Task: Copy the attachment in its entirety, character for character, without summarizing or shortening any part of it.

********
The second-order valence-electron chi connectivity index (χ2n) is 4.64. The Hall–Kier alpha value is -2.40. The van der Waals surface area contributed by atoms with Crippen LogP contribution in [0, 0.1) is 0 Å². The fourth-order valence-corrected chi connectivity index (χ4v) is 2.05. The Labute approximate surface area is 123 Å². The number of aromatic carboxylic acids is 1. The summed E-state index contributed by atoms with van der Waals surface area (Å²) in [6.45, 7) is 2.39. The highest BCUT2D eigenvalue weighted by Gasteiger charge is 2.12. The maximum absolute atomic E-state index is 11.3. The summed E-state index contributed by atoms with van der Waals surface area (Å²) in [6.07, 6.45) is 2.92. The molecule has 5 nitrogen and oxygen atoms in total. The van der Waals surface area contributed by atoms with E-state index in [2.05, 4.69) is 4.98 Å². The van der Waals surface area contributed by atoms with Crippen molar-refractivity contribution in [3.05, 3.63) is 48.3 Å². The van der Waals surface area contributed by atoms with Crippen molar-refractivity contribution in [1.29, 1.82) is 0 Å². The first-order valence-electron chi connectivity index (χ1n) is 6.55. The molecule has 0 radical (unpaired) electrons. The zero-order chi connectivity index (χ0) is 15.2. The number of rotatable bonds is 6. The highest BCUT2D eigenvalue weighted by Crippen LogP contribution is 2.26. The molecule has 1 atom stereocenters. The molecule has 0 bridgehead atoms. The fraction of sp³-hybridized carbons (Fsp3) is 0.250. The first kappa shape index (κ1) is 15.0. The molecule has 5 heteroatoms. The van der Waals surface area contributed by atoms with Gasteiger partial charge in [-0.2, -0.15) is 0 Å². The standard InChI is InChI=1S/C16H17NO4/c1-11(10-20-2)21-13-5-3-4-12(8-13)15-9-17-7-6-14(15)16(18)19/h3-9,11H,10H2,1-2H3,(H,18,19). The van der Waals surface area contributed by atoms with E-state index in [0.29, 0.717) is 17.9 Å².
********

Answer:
The second-order valence-electron chi connectivity index (χ2n) is 4.64. The Hall–Kier alpha value is -2.40. The van der Waals surface area contributed by atoms with Crippen LogP contribution in [0, 0.1) is 0 Å². The fourth-order valence-corrected chi connectivity index (χ4v) is 2.05. The Labute approximate surface area is 123 Å². The number of aromatic carboxylic acids is 1. The summed E-state index contributed by atoms with van der Waals surface area (Å²) in [6.45, 7) is 2.39. The highest BCUT2D eigenvalue weighted by Gasteiger charge is 2.12. The maximum absolute atomic E-state index is 11.3. The summed E-state index contributed by atoms with van der Waals surface area (Å²) in [6.07, 6.45) is 2.92. The molecule has 5 nitrogen and oxygen atoms in total. The van der Waals surface area contributed by atoms with E-state index in [2.05, 4.69) is 4.98 Å². The van der Waals surface area contributed by atoms with Crippen molar-refractivity contribution in [3.05, 3.63) is 48.3 Å². The van der Waals surface area contributed by atoms with Crippen molar-refractivity contribution in [1.29, 1.82) is 0 Å². The first-order valence-electron chi connectivity index (χ1n) is 6.55. The molecule has 0 radical (unpaired) electrons. The zero-order chi connectivity index (χ0) is 15.2. The number of rotatable bonds is 6. The highest BCUT2D eigenvalue weighted by Crippen LogP contribution is 2.26. The molecule has 1 atom stereocenters. The molecule has 0 bridgehead atoms. The fraction of sp³-hybridized carbons (Fsp3) is 0.250. The first kappa shape index (κ1) is 15.0. The molecule has 5 heteroatoms. The van der Waals surface area contributed by atoms with Gasteiger partial charge in [-0.2, -0.15) is 0 Å². The standard InChI is InChI=1S/C16H17NO4/c1-11(10-20-2)21-13-5-3-4-12(8-13)15-9-17-7-6-14(15)16(18)19/h3-9,11H,10H2,1-2H3,(H,18,19). The van der Waals surface area contributed by atoms with E-state index in [0.29, 0.717) is 17.9 Å².